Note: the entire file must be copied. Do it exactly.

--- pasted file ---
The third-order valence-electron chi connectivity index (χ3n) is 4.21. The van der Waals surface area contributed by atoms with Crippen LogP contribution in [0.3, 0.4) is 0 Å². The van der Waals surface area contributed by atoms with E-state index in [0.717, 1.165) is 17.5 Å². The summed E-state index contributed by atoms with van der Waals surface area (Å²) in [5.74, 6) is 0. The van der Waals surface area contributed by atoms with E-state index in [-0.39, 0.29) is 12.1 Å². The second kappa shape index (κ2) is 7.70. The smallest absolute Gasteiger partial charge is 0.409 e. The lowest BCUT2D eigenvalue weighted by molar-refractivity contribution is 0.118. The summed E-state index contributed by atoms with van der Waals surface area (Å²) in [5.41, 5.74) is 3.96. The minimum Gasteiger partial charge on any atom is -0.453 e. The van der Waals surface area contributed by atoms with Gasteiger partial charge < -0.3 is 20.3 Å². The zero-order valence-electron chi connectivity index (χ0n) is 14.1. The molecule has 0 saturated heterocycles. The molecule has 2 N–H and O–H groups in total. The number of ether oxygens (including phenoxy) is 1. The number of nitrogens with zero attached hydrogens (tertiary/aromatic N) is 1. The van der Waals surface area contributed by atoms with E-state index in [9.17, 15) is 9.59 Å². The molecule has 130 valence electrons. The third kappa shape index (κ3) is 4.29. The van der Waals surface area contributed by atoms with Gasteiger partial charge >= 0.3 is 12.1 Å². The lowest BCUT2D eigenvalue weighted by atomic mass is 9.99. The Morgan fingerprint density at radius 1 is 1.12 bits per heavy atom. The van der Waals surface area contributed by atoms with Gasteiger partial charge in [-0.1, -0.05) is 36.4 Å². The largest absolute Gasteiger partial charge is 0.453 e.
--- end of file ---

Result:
The third-order valence-electron chi connectivity index (χ3n) is 4.21. The van der Waals surface area contributed by atoms with Crippen LogP contribution in [0.3, 0.4) is 0 Å². The van der Waals surface area contributed by atoms with E-state index in [0.717, 1.165) is 17.5 Å². The summed E-state index contributed by atoms with van der Waals surface area (Å²) in [5.74, 6) is 0. The van der Waals surface area contributed by atoms with E-state index in [-0.39, 0.29) is 12.1 Å². The second kappa shape index (κ2) is 7.70. The smallest absolute Gasteiger partial charge is 0.409 e. The lowest BCUT2D eigenvalue weighted by molar-refractivity contribution is 0.118. The summed E-state index contributed by atoms with van der Waals surface area (Å²) in [5.41, 5.74) is 3.96. The minimum Gasteiger partial charge on any atom is -0.453 e. The van der Waals surface area contributed by atoms with Gasteiger partial charge < -0.3 is 20.3 Å². The zero-order valence-electron chi connectivity index (χ0n) is 14.1. The molecule has 0 saturated heterocycles. The molecule has 2 N–H and O–H groups in total. The number of ether oxygens (including phenoxy) is 1. The number of nitrogens with zero attached hydrogens (tertiary/aromatic N) is 1. The van der Waals surface area contributed by atoms with E-state index in [9.17, 15) is 9.59 Å². The molecule has 130 valence electrons. The third kappa shape index (κ3) is 4.29. The van der Waals surface area contributed by atoms with Gasteiger partial charge >= 0.3 is 12.1 Å². The lowest BCUT2D eigenvalue weighted by atomic mass is 9.99. The Morgan fingerprint density at radius 1 is 1.12 bits per heavy atom. The van der Waals surface area contributed by atoms with Gasteiger partial charge in [-0.1, -0.05) is 36.4 Å². The largest absolute Gasteiger partial charge is 0.453 e.